Best Practice

RSE and parental consultation: Getting it right

Parental engagement and consultation is a vital component of effective relationships and sex education. Leah Jewett offers her advice to secondary schools on RSE delivery and parental engagement

September marked the long-awaited start of compulsory relationships, sex and health education (RSHE) in England.

With it came the news that the deadline for full implementation now stretches until summer 2021 for those schools whose preparations have been hit hard by Covid-19 (DfE, 2020).

Given the constraints of Covid-19, schools have been challenged not only in delivering RSHE, but also in how they reach out to parents.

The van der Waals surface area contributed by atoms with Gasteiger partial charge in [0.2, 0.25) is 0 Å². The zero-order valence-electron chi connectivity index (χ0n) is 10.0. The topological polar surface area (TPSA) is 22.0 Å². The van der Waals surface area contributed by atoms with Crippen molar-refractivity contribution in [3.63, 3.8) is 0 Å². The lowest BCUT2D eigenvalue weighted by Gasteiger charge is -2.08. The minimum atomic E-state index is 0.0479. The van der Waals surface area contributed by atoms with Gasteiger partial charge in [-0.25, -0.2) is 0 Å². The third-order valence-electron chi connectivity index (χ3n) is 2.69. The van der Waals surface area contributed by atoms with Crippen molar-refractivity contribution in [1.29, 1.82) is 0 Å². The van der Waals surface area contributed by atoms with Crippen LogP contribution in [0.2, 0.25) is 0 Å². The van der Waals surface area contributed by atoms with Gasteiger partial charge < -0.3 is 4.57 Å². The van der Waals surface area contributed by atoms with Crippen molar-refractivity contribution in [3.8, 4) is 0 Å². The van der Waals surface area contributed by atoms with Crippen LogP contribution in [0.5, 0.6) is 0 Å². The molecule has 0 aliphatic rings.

This article considers best practice for parental consultation over the RSE curriculum in both secondary schools and primary schools (the sex education elements of RSE are discretionary in primary schools).

RSE is the only subject that requires parental engagement in its development – not unsurprisingly, because parents are the missing link in their children’s sex education. Parents speaking openly at home is a form of early intervention and on-going prevention – it is a starting point for safeguarding, improving mental health and strengthening the parent-child connection.

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